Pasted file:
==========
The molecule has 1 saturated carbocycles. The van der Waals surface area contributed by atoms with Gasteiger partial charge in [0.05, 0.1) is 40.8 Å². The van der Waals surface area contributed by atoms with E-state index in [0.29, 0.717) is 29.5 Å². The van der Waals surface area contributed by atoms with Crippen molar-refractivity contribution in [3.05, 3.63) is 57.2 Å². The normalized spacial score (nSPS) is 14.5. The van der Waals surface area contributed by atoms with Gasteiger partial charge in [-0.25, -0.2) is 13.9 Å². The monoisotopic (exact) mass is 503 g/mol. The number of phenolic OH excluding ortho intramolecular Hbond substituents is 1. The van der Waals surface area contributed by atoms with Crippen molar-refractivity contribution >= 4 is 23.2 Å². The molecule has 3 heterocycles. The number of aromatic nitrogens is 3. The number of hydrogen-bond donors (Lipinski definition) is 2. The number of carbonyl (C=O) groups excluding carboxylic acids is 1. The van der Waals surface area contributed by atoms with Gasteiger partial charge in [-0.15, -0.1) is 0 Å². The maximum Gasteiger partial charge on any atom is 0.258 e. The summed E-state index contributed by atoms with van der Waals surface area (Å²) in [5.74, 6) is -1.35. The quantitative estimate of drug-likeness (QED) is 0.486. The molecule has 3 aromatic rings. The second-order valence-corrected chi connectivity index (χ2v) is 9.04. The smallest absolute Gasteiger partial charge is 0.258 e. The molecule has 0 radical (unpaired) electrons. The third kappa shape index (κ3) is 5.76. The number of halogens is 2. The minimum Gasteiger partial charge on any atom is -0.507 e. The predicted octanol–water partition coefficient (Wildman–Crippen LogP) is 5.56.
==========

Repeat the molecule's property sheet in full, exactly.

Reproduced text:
The molecule has 1 saturated carbocycles. The van der Waals surface area contributed by atoms with Gasteiger partial charge in [0.05, 0.1) is 40.8 Å². The van der Waals surface area contributed by atoms with E-state index in [0.29, 0.717) is 29.5 Å². The van der Waals surface area contributed by atoms with Crippen molar-refractivity contribution in [3.05, 3.63) is 57.2 Å². The normalized spacial score (nSPS) is 14.5. The van der Waals surface area contributed by atoms with Gasteiger partial charge in [-0.25, -0.2) is 13.9 Å². The monoisotopic (exact) mass is 503 g/mol. The number of phenolic OH excluding ortho intramolecular Hbond substituents is 1. The van der Waals surface area contributed by atoms with Crippen molar-refractivity contribution >= 4 is 23.2 Å². The molecule has 3 heterocycles. The number of aromatic nitrogens is 3. The number of hydrogen-bond donors (Lipinski definition) is 2. The number of carbonyl (C=O) groups excluding carboxylic acids is 1. The van der Waals surface area contributed by atoms with Gasteiger partial charge in [-0.15, -0.1) is 0 Å². The maximum Gasteiger partial charge on any atom is 0.258 e. The summed E-state index contributed by atoms with van der Waals surface area (Å²) in [5.74, 6) is -1.35. The quantitative estimate of drug-likeness (QED) is 0.486. The molecule has 3 aromatic rings. The second-order valence-corrected chi connectivity index (χ2v) is 9.04. The smallest absolute Gasteiger partial charge is 0.258 e. The molecule has 0 radical (unpaired) electrons. The third kappa shape index (κ3) is 5.76. The number of halogens is 2. The minimum Gasteiger partial charge on any atom is -0.507 e. The predicted octanol–water partition coefficient (Wildman–Crippen LogP) is 5.56.